In recent times, the number of people in their 40s and 50s having strokes has increased with obesity and sedentary lifestyles blamed for the rise. The victims include young and old, rich and poor.

Unfortunately, the mortality and disability from stroke remain among the highest globally. In fact, the consequences of stroke are insidious.

However, a recent study by Nigeria researchers in the African Journal of Traditional, Complementary, and Alternative Medicines has indicated that Antiaris africana could be an effective remedy stroke and other neurological diseases.

The local plant, according to the study, titled: ‘ Modulation of Key Biochemical Markers Relevant to Stroke by Antiaris Africana Leaf Extract Following Cerebral Ischemia/ Reperfusion Injury” is also protective against brain damage and deformity that stroke can cause.

Antiaris africana is commonly called “Oro” among the “Yoruba” speaking people of Western Nigeria, “Ojianwu” among the “Ibo” speaking people of Eastern Nigeria and “Farin loko” among the “Hausa” speaking people of Northern Nigeria.

In the northern part of Nigeria, it is traditionally used for the management of mental and nervous disorder. Different parts of the plant are reportedly used for the treatment of various ailments ranging from rheumatism, respiratory problem, stomach pain, syphilis, leprosy, purgative and sore throat to epilepsy.

In the study, the researchers checked for the effects of the water extracts of Antiaris Africana on alterations in brain of male wistar albino rats with stroke over a 14-day period.

The researchers suggested that A. africana leaf extract protects against stroke and other brain disorders by ameliorating cascades of reaction that causes the brain injury, thus signifying its potential relevance as a veritable pharmacological intervention against stroke.

In fact, stroke is totally not too difficult to prevent and treat. Many people do not want to go to the hospital because it seems to be very serious as they just want to move on.

But, in 2014, experts said that pomegranate extract is also protective against poor blood supply to the brain, thus helping to preserve brain DNA integrity from stroke.

Under laboratory conditions, Egyptian scientists in the journal, Life Science, found that pomegranate offer a significant dose-dependent protection against reduced blood flow to the brain and subsequently brain injury and dysfunction in rats.

Pomegranates have very high antioxidant activity, offering brain and memory protection. And research suggests that drinking pomegranate juice helped encourage increased blood flow to “critical task-related” regions of the brain.

In the study, researchers said in the 2013 journal, Evidence-Based Complementary and Alternative Medicine suggested a role for pomegranate juice in augmenting memory function through task-related increases in functional brain activity.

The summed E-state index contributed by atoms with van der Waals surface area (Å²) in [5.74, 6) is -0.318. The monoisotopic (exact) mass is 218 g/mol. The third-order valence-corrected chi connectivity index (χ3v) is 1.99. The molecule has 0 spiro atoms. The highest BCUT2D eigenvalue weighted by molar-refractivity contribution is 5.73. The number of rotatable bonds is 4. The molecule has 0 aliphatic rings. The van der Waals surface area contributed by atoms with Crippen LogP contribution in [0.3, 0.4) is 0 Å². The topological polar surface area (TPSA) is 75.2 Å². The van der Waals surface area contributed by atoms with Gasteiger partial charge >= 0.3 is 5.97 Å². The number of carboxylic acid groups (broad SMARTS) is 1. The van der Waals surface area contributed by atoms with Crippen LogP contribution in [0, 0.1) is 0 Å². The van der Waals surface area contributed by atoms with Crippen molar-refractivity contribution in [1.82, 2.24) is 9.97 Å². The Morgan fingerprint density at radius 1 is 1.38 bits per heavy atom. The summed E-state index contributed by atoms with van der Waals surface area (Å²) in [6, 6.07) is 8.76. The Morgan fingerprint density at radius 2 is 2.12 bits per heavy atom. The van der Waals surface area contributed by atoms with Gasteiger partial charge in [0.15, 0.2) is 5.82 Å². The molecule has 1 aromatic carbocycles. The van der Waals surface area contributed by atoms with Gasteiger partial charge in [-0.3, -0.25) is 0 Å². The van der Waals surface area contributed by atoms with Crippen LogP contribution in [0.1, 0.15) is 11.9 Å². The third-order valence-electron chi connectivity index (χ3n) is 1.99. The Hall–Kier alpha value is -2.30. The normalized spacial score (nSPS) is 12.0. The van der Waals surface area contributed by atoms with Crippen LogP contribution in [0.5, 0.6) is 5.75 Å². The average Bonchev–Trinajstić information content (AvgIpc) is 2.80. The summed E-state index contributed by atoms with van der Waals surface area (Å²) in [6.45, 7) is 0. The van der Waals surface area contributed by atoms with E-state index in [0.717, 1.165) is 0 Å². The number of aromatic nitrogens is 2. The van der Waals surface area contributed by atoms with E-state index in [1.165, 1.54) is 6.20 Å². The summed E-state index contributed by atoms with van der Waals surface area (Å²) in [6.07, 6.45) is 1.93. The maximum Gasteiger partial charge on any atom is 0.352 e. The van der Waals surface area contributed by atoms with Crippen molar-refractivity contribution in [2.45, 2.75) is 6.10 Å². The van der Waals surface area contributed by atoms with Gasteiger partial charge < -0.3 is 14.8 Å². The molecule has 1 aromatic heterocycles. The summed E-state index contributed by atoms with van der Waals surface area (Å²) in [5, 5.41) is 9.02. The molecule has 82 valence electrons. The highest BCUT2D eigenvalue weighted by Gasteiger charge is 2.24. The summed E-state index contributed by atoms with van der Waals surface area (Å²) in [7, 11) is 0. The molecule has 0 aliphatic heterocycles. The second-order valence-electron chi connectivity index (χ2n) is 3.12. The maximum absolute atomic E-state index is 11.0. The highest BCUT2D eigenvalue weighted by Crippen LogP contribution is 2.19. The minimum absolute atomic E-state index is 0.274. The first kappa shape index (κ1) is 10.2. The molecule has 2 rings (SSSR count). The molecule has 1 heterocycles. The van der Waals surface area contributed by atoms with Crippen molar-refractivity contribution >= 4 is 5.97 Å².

Of course, this exotic and unusual fruit is filled with antioxidants and beneficial compounds that have been shown to potentially help with everything from foetal health to weight loss. When cut in half, the fruits resemblance to a human heart is unmistakable and offers a hint as to its health perks.

Moreover, bitter kola and garlic are also named as protective against poor blood flow to the brain and subsequently lowering the chances of a stroke.

Fresh garlic contains several compounds, the most important of which is allicin. This has been shown to protect against high blood pressure, infections, indigestion amongst other conditions.

Several studies have shown that it can reduce harmful cholesterol by about 12 per cent, and inhibits new growth of plaque in the arteries that can lead to heart attack or stroke. Garlic may also inhibit the growth of cancer cells and strengthen the immune system.

Carrots are rich in beta-carotene and other carotenoids, all members of the vitamin A family. In a Harvard study of 87,245 female nurses, consumption of carrots significantly reduced stroke risk.

In the study, women who ate five servings of carrots a week suffered 68 per cent fewer strokes than those who ate carrots less than twice a month.

Other studies show that people can reduce their risk of stroke by as much as 54 percent if they eat lots of fruits and veggies that are rich in beta-carotene and vitamins C and E.

In addition, studies at Tufts University in Boston and the University of Alabama in Birmingham have demonstrated that folate which is present in spinach, cabbage, pawpaw and okra can help prevent both heart disease and stroke.

Compared with people who consumed little folate, those who ingested the most were only half as likely to show narrowing of the carotid artery, the artery that leads to the brain.

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